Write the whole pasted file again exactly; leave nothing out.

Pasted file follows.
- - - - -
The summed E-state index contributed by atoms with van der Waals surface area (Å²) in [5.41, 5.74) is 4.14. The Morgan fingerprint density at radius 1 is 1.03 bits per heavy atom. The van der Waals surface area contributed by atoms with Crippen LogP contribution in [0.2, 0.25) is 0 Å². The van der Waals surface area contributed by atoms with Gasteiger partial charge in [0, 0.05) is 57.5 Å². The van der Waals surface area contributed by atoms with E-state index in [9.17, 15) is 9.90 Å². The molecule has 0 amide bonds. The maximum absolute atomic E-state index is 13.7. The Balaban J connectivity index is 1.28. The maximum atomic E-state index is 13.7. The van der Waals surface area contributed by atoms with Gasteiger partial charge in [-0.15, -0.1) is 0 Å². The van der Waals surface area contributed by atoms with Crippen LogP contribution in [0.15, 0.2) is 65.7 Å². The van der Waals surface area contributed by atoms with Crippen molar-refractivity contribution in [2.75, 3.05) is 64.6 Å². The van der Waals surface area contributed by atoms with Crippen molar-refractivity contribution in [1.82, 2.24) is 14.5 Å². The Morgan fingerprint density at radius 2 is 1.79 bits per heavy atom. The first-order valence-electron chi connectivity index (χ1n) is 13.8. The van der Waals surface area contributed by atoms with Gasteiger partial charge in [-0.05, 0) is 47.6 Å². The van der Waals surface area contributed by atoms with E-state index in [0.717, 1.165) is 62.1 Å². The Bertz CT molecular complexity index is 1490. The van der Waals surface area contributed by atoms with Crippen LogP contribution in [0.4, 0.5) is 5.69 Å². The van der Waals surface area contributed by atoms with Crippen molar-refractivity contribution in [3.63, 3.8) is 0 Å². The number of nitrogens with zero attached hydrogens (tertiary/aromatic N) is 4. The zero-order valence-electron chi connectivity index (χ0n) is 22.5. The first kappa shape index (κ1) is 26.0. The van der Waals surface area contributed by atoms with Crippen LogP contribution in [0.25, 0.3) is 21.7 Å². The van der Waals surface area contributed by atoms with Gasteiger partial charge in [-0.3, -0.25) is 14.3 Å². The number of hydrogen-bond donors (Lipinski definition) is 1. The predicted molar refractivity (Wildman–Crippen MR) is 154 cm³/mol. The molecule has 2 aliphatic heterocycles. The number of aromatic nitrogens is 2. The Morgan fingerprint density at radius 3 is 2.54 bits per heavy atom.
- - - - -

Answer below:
The summed E-state index contributed by atoms with van der Waals surface area (Å²) in [5.41, 5.74) is 4.14. The Morgan fingerprint density at radius 1 is 1.03 bits per heavy atom. The van der Waals surface area contributed by atoms with Crippen LogP contribution in [0.2, 0.25) is 0 Å². The van der Waals surface area contributed by atoms with Gasteiger partial charge in [0, 0.05) is 57.5 Å². The van der Waals surface area contributed by atoms with E-state index in [9.17, 15) is 9.90 Å². The molecule has 0 amide bonds. The maximum absolute atomic E-state index is 13.7. The Balaban J connectivity index is 1.28. The maximum atomic E-state index is 13.7. The van der Waals surface area contributed by atoms with Gasteiger partial charge in [-0.15, -0.1) is 0 Å². The van der Waals surface area contributed by atoms with Crippen LogP contribution in [0.15, 0.2) is 65.7 Å². The van der Waals surface area contributed by atoms with Crippen molar-refractivity contribution in [2.75, 3.05) is 64.6 Å². The van der Waals surface area contributed by atoms with Crippen molar-refractivity contribution in [1.82, 2.24) is 14.5 Å². The Morgan fingerprint density at radius 2 is 1.79 bits per heavy atom. The first-order valence-electron chi connectivity index (χ1n) is 13.8. The van der Waals surface area contributed by atoms with Gasteiger partial charge in [-0.05, 0) is 47.6 Å². The van der Waals surface area contributed by atoms with E-state index in [0.717, 1.165) is 62.1 Å². The Bertz CT molecular complexity index is 1490. The van der Waals surface area contributed by atoms with Crippen LogP contribution in [0.4, 0.5) is 5.69 Å². The van der Waals surface area contributed by atoms with Crippen molar-refractivity contribution in [3.63, 3.8) is 0 Å². The number of nitrogens with zero attached hydrogens (tertiary/aromatic N) is 4. The zero-order valence-electron chi connectivity index (χ0n) is 22.5. The first kappa shape index (κ1) is 26.0. The van der Waals surface area contributed by atoms with Crippen LogP contribution in [0.25, 0.3) is 21.7 Å². The van der Waals surface area contributed by atoms with Gasteiger partial charge in [-0.3, -0.25) is 14.3 Å². The number of hydrogen-bond donors (Lipinski definition) is 1. The predicted molar refractivity (Wildman–Crippen MR) is 154 cm³/mol. The molecule has 2 aliphatic heterocycles. The number of aromatic nitrogens is 2. The Morgan fingerprint density at radius 3 is 2.54 bits per heavy atom.